https://en.wikipedia.org/wiki/Linux_kernel :-

People like Linus Torvalds and I don’t plan the kernel evolution. We don’t sit there and think up the roadmap for the next two years, then assign resources to the various new features. That’s because we don’t have any resources. The resources are all owned by the various corporations who use and contribute to Linux, as well as by the various independent contributors out there. It’s those people who own the resources who decide…
— Andrew Morton, 2005

Linux is evolution, not intelligent design
— Linus Torvalds, 2005[122][123]
http://www.zdnet.com/article/linux-foundation-leadership-controversy-erupts/
“The real question behind the debate, as I see it, is who controls The Linux Foundation? The users or the companies?

Garrett sees this move as The Linux Foundation taking one more step away from the community and towards the corporate world. Zemlin doesn’t address this point specifically but, tellingly, he does say that the “process for recruiting community directors should be changed to be in line with other leading organizations in our community and industry.”

In addition, as Garrett pointed out, individuals no longer longer have “The ability to run for and vote for a Linux Foundation board seat and influence the direction of the foundation.”

Personally, I see this as a move towards more corporate control of the Foundation. But, as the saying goes, who pays the piper calls the tune. I find nothing surprising about this move.

While open-source users love the concept of community, the “community” has been made up of corporate executives and employees for well over a decade now. Only the most idealistic open-source developer and leaders and, ironically, open source’s most fervent enemies still think of Linux and open-source projects being created and controlled by private individuals.

Besides, the overwhelming majority of The Linux Foundation board of directors has always been made up of corporately chosen directors. Still, this Linux Foundation decision rubs me the wrong way. Linux started as an individual’s project that quickly gathered the support of many bright programmers. There should always be a place for individuals rather than corporations to have their say in The Linux Foundation’s leadership.

I hope Sandler, who is a strong, brilliant open-source leader, not only is allowed to run for office, but wins a place on the board. I also hope the Foundation restores the right for individuals to vote and run for office on the board. This is not asking for much, and it would restore faith that the Foundation still has room left for the little people and not just the big companies.”
http://www.linuxuser.co.uk/features/systemd-for-better-or-worse
“They” tried, for years, to destroy Linux. “Only hackers use it”, “only hippies use it”, “only communists or terrorists use it”, “we own patents for most of it” and each one failed. Now they’re attacking it from within and it’s worked beautifully. One community torn asunder over systemd. Most distros now firmly in the palm of Red Hat and thus under their control. The modularity and control that distinguished Linux from other OS’s, now mostly gone and by the time Poettering has finished, it will all be gone. And then it will be too late.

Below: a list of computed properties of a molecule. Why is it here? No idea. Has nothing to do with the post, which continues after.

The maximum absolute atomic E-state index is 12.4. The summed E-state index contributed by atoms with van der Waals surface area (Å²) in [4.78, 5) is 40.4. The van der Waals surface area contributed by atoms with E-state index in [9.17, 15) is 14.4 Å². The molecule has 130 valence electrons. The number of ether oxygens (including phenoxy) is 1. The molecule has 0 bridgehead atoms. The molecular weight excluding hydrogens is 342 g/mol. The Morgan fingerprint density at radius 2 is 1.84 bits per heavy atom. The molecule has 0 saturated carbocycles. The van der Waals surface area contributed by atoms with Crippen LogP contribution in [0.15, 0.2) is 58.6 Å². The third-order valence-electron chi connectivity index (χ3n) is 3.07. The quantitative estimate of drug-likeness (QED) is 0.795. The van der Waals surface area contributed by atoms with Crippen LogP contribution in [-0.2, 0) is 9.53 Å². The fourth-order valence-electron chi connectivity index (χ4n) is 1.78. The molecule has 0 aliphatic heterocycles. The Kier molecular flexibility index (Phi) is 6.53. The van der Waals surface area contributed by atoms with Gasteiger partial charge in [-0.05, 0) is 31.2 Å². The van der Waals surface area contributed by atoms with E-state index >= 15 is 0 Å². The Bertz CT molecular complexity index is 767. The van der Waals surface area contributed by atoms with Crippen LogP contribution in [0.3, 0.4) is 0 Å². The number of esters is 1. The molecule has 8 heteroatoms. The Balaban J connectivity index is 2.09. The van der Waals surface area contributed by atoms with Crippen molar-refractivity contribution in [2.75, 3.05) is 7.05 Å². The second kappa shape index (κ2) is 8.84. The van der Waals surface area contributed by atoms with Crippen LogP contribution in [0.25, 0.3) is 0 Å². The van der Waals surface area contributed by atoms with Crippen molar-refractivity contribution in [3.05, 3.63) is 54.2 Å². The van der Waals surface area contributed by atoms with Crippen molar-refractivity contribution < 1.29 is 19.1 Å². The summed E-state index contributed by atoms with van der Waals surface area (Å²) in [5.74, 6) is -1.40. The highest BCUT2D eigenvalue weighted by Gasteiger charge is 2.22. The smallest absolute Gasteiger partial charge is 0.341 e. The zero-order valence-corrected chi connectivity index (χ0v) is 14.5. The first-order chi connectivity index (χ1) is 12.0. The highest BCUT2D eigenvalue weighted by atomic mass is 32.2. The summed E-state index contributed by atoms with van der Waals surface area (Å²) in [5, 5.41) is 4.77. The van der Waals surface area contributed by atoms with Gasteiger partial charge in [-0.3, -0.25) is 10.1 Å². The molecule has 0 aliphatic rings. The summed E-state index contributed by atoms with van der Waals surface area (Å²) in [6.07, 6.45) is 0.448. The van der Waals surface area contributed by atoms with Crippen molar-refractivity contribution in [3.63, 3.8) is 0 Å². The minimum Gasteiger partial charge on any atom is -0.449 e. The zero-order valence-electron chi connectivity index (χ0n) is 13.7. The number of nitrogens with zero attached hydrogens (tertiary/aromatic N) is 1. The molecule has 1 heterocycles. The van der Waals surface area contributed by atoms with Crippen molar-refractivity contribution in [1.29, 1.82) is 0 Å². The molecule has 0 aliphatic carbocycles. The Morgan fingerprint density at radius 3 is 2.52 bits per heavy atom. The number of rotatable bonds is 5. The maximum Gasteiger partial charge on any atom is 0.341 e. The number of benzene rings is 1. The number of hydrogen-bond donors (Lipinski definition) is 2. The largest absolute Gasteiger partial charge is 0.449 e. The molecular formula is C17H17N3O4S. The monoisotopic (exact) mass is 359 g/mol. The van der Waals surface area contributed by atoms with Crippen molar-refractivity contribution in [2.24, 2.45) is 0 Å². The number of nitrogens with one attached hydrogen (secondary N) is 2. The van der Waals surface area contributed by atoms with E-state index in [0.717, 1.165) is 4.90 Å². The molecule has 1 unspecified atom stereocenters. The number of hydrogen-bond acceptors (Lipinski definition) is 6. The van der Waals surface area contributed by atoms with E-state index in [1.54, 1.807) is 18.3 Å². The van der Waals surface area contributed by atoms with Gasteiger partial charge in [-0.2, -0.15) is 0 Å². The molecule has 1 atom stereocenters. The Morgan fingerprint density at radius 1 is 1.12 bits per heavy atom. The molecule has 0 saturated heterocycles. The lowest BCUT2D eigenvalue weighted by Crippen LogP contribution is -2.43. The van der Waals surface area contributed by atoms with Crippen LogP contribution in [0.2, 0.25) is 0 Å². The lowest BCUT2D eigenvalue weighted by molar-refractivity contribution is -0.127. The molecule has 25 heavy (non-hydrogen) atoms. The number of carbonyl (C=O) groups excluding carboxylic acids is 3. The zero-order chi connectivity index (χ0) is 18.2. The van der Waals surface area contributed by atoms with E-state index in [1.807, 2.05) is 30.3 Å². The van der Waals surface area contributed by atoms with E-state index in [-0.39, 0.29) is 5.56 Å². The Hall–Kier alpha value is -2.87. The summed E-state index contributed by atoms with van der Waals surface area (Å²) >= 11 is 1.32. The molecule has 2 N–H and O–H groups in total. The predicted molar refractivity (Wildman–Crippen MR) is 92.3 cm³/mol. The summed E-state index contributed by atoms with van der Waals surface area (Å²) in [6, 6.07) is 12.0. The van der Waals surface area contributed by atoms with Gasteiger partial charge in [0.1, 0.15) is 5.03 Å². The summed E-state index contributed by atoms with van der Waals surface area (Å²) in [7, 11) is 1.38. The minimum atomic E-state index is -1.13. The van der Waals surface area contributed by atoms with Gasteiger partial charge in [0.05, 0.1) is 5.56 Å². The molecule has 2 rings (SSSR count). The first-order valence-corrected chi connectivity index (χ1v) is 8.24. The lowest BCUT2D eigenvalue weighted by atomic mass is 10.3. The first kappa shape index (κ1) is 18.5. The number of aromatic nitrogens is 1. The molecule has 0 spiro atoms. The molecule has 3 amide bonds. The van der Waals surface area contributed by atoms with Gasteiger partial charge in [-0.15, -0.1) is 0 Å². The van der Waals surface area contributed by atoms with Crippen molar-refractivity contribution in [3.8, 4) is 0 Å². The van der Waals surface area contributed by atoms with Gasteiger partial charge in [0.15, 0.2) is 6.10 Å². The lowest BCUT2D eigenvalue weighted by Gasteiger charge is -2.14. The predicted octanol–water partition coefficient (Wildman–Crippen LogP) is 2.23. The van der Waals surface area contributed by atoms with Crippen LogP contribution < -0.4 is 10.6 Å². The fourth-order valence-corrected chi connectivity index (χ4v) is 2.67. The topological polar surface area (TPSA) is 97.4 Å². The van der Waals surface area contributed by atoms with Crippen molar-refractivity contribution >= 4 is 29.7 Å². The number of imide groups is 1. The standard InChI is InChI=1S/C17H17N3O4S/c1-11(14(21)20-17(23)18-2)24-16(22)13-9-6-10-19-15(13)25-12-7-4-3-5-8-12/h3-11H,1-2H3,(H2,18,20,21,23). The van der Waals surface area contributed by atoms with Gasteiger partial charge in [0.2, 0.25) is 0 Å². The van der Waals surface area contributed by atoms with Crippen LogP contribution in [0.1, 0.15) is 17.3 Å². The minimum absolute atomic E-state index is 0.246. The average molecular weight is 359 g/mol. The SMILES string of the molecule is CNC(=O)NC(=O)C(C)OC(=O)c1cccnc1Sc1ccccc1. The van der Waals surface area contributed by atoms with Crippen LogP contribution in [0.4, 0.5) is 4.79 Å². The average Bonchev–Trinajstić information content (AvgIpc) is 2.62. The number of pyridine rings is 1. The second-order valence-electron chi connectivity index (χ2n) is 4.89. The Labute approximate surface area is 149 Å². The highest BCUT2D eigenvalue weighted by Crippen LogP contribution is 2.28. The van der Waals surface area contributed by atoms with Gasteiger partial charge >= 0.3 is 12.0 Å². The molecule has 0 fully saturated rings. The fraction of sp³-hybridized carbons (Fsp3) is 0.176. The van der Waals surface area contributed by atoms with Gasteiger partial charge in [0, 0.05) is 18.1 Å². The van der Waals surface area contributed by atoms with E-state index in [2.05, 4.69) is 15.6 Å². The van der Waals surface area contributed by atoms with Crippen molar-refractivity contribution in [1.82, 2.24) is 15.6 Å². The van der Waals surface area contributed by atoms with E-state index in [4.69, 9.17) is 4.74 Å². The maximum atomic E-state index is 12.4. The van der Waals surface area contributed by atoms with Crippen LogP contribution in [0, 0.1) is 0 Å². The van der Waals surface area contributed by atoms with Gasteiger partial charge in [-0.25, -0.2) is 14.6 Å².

Thankfully there are still some distros holding out – Slackware, Crux, Pisi, Manjaro OpenRC and Devuan if it gets off the ground. Long may they continue to resist. But I don’t hold out much hope in the long run. This is Corporate takeover 101 and so few even see what’s happening that the chances of stopping it are next to zero. Sad.
http://embedded-computing.com/articles/the-linux-revolution-just-keeps-advancing-heres-why/
A cornerstone of Linux’s success is its huge user community. Since 2005, some 11,800 individual developers from nearly 1,200 different companies have contributed to the kernel, the Linux Foundation says. Linux is the largest collaborative development project in history and it is being developed faster than any other software in the world.

And now Linux is accelerating tech innovation via open collaboration at all levels – from the chip and on up through the entire hardware and software stacks.
http://www.infoworld.com/article/2905331/open-source-software/the-new-struggles-facing-open-source.html
Ultimately, open source isn’t about code. It’s about community, and as Bert Hubert suggests, “community is the best predictor of the future of a project.” That community isn’t fostered by jerk project leads or corporate overlords pretending to be friendly foundations. It’s the heart of today’s biggest challenges in open source — as it was in the last decade.

The Linux model inspired IBM, NVIDIA, Mellanox, Google, and Tyan to create the OpenPOWER initiative in December 2013. OpenPOWER does for hardware what Linux has done for software: makes it free and open source

http://www.wired.com/2015/02/nodejs-foundation/
it has become increasingly common for companies to maintain control of important open source tools.

That can make for more efficient decision making. But as we’ve seen with Node, it can also lead to tensions between the parent company and outside developers who adopt and develop the technology. How the Node community deals with these tensions could set important precedents for how other important open source technologies, such as the cloud computing tool Docker, are managed.